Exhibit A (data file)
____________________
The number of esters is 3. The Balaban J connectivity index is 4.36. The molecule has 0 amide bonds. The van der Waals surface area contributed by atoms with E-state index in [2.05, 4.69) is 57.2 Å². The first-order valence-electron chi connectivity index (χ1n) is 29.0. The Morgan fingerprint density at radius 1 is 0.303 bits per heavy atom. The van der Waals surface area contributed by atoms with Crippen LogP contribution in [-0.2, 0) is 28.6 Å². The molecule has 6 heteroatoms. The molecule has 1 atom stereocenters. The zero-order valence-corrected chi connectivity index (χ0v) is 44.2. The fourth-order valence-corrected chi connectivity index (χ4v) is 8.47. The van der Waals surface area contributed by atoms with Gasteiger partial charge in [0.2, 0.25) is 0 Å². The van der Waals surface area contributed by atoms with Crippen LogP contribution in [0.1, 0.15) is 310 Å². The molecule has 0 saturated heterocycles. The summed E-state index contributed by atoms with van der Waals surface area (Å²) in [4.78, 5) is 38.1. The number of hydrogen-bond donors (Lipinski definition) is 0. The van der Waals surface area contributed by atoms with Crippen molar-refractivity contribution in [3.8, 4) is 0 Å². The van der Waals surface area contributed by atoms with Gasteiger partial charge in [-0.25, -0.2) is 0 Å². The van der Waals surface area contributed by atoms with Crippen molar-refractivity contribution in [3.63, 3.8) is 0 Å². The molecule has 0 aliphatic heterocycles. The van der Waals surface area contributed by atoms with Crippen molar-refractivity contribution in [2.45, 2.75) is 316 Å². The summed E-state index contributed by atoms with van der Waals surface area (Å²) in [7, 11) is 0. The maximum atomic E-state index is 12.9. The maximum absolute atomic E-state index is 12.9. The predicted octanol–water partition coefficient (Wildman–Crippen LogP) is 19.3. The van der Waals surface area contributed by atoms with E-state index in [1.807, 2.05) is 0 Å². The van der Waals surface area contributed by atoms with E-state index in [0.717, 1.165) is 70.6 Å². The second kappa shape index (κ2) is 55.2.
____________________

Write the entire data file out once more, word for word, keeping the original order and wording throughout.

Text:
The number of esters is 3. The Balaban J connectivity index is 4.36. The molecule has 0 amide bonds. The van der Waals surface area contributed by atoms with E-state index in [2.05, 4.69) is 57.2 Å². The first-order valence-electron chi connectivity index (χ1n) is 29.0. The Morgan fingerprint density at radius 1 is 0.303 bits per heavy atom. The van der Waals surface area contributed by atoms with Crippen LogP contribution in [-0.2, 0) is 28.6 Å². The molecule has 6 heteroatoms. The molecule has 1 atom stereocenters. The zero-order valence-corrected chi connectivity index (χ0v) is 44.2. The fourth-order valence-corrected chi connectivity index (χ4v) is 8.47. The van der Waals surface area contributed by atoms with Gasteiger partial charge in [0.2, 0.25) is 0 Å². The van der Waals surface area contributed by atoms with Crippen LogP contribution in [0.1, 0.15) is 310 Å². The molecule has 0 saturated heterocycles. The summed E-state index contributed by atoms with van der Waals surface area (Å²) in [4.78, 5) is 38.1. The number of hydrogen-bond donors (Lipinski definition) is 0. The van der Waals surface area contributed by atoms with Crippen molar-refractivity contribution in [3.8, 4) is 0 Å². The van der Waals surface area contributed by atoms with Gasteiger partial charge in [-0.25, -0.2) is 0 Å². The van der Waals surface area contributed by atoms with Crippen molar-refractivity contribution in [3.63, 3.8) is 0 Å². The molecule has 0 aliphatic heterocycles. The van der Waals surface area contributed by atoms with Crippen molar-refractivity contribution in [2.45, 2.75) is 316 Å². The summed E-state index contributed by atoms with van der Waals surface area (Å²) in [7, 11) is 0. The maximum atomic E-state index is 12.9. The maximum absolute atomic E-state index is 12.9. The predicted octanol–water partition coefficient (Wildman–Crippen LogP) is 19.3. The van der Waals surface area contributed by atoms with E-state index in [1.807, 2.05) is 0 Å². The van der Waals surface area contributed by atoms with E-state index in [0.717, 1.165) is 70.6 Å². The second kappa shape index (κ2) is 55.2.